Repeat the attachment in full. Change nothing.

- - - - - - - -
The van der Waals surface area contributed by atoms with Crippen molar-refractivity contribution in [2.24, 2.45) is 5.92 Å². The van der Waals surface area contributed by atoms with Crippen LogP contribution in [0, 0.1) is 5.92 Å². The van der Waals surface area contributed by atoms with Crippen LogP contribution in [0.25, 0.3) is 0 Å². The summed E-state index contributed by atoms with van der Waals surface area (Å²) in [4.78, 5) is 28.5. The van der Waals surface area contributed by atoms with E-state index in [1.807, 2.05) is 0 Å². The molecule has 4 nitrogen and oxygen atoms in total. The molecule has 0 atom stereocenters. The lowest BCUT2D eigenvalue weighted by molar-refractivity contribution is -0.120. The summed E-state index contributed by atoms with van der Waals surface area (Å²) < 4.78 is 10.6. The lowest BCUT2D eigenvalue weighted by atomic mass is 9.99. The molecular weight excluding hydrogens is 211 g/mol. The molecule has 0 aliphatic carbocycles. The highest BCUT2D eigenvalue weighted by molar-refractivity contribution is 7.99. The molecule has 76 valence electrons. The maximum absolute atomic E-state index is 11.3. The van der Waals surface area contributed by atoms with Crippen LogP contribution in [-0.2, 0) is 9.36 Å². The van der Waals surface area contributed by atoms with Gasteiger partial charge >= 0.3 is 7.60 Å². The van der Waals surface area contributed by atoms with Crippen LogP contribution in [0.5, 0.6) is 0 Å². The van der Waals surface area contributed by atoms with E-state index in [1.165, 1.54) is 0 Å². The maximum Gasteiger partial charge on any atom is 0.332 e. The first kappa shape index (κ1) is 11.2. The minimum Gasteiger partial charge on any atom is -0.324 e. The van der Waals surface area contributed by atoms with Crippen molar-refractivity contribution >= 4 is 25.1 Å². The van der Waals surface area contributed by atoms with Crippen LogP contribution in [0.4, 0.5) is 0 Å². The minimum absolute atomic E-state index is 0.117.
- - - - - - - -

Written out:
The van der Waals surface area contributed by atoms with Crippen molar-refractivity contribution in [2.24, 2.45) is 5.92 Å². The van der Waals surface area contributed by atoms with Crippen LogP contribution in [0, 0.1) is 5.92 Å². The van der Waals surface area contributed by atoms with Crippen LogP contribution in [0.25, 0.3) is 0 Å². The summed E-state index contributed by atoms with van der Waals surface area (Å²) in [4.78, 5) is 28.5. The van der Waals surface area contributed by atoms with E-state index in [1.807, 2.05) is 0 Å². The molecule has 4 nitrogen and oxygen atoms in total. The molecule has 0 atom stereocenters. The lowest BCUT2D eigenvalue weighted by molar-refractivity contribution is -0.120. The summed E-state index contributed by atoms with van der Waals surface area (Å²) < 4.78 is 10.6. The lowest BCUT2D eigenvalue weighted by atomic mass is 9.99. The molecular weight excluding hydrogens is 211 g/mol. The molecule has 0 aliphatic carbocycles. The highest BCUT2D eigenvalue weighted by molar-refractivity contribution is 7.99. The molecule has 76 valence electrons. The maximum absolute atomic E-state index is 11.3. The van der Waals surface area contributed by atoms with Crippen LogP contribution in [-0.2, 0) is 9.36 Å². The van der Waals surface area contributed by atoms with Gasteiger partial charge >= 0.3 is 7.60 Å². The van der Waals surface area contributed by atoms with Crippen LogP contribution in [0.5, 0.6) is 0 Å². The van der Waals surface area contributed by atoms with E-state index in [1.165, 1.54) is 0 Å². The maximum Gasteiger partial charge on any atom is 0.332 e. The first kappa shape index (κ1) is 11.2. The minimum Gasteiger partial charge on any atom is -0.324 e. The van der Waals surface area contributed by atoms with Crippen molar-refractivity contribution >= 4 is 25.1 Å². The van der Waals surface area contributed by atoms with Crippen LogP contribution in [0.4, 0.5) is 0 Å². The minimum absolute atomic E-state index is 0.117.